Mike Bray lives and works in Eugene. Bray received his MFA from the University of Oregon. Upcoming and recent exhibitions include Light Grammar/Grammar Light at Fourteen30 Contemporary (Portland, Oregon) and Marble, Mirrors, Pictures, and Darkness at INOVA (Institute of Visual Art) at University of Wisconsin, Milwaukee. Bray has been awarded a Hallie Ford Fellowship, Joan Shipley Award, and an Individual Artist Fellowship through the Oregon Arts Commission. The artist’s work has recently been reviewed in Artforum and Daily Serving. Bray’s commitment to fellow artists is illustrated in his roles as co-founder and co-director of Ditch Projects artist-run space in Springfield, OR, and as a founding member of the Coast Time Artist Residency in Lincoln City, OR. Bray is represented by Fourteen30 Contemporary in Portland.
In my work, I have examined moments in film where the fourth wall, the plane of the screen or barrier of the stage, has been broken by either the performer or audience. My recent work is an examination of the use of the camera in Antonioni’s BlowUp by the main character as an intermediary.
My interest in Michelangelo Antonio’s film BlowUp lies in its being a series of cinematic images about a series of photographs. The viewer watches the protagonist–the photographer– look, take, develop, and interpret a series of images. While the use of the camera allows the photographer to study a captured moment, the camera cannot help to interpret what is being viewed. Time gained by stopping a moment should be an advantage, but ultimately leads to unclear answers. The camera has become a device that we trust at times more than our own eyes. It is a system of glass and mirror that shares as much relation to science, as it does to magic.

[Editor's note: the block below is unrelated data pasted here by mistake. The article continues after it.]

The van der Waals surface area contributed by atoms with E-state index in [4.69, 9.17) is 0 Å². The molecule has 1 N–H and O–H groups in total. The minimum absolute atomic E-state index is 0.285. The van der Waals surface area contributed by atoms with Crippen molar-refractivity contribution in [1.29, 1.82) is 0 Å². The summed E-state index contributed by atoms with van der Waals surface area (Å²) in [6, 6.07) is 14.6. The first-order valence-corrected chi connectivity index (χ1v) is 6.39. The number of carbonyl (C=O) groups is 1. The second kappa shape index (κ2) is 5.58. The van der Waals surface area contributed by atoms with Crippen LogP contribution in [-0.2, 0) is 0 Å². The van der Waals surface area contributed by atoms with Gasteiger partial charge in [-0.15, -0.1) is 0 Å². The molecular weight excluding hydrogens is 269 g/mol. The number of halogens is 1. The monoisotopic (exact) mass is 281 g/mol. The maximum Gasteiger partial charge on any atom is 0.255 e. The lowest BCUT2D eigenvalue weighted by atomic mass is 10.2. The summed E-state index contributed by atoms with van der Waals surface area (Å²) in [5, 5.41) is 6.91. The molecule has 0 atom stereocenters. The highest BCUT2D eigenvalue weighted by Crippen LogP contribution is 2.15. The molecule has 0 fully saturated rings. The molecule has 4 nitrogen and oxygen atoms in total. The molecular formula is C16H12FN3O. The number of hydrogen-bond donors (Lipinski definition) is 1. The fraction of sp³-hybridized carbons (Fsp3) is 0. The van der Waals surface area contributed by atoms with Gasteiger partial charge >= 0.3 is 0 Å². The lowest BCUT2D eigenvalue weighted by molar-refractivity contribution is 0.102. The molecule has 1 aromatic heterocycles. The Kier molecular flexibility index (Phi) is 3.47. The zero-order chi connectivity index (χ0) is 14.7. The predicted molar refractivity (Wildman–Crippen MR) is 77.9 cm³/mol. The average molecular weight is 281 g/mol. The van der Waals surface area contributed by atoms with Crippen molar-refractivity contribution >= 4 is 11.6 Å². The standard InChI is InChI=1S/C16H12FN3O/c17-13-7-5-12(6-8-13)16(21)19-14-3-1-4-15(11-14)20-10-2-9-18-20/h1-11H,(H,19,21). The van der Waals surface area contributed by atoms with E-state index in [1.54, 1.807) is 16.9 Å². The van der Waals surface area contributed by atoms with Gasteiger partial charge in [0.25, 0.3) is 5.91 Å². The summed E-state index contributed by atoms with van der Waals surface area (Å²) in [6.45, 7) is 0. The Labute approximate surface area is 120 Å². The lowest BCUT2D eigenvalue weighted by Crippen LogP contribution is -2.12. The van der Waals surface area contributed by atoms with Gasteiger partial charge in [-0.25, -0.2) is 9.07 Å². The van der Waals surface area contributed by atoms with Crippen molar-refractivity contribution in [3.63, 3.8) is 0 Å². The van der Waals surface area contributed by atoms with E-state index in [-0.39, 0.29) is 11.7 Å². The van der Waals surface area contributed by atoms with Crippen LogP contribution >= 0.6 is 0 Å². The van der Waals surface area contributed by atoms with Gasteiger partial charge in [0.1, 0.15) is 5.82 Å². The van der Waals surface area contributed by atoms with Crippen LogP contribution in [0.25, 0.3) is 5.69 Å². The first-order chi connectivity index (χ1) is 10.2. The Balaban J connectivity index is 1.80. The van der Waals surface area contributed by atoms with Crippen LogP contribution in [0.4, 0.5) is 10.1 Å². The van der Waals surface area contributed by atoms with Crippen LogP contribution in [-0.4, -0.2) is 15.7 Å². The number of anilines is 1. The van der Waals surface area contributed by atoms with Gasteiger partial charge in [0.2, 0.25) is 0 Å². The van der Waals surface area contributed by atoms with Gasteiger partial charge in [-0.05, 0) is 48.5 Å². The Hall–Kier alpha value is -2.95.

A camera is a system of glass and mirror that moves light through space, by using a lens comprised of glass elements, a reflex mirror, a pentaprism, and finally an eyepiece. Through experience we are aware that aiming the barrel of the lens and pressing the shutter release will result in a still photo or moving image that we are able to study, pause, rewind, fast forward and manipulate. Concealed in this process is the system of internal events that my work has become more and more preoccupied with.
In an effort to comprehend the space that the light traverses through the camera and its system of optics, my work has begun to reorder the sequence of the lens, to mirror, to lens, to pentaprism, to the eyepiece in multiple variations and places. My two most recent pieces, Intersect theory and Blocking out the sun both respond to Gordon Matta Clark’s Conical Intersect. Not as a response to his interest in “anarchitecture” but a misconstrued speculation that his deconstruction of architecture could in some way operate as a system of lenses.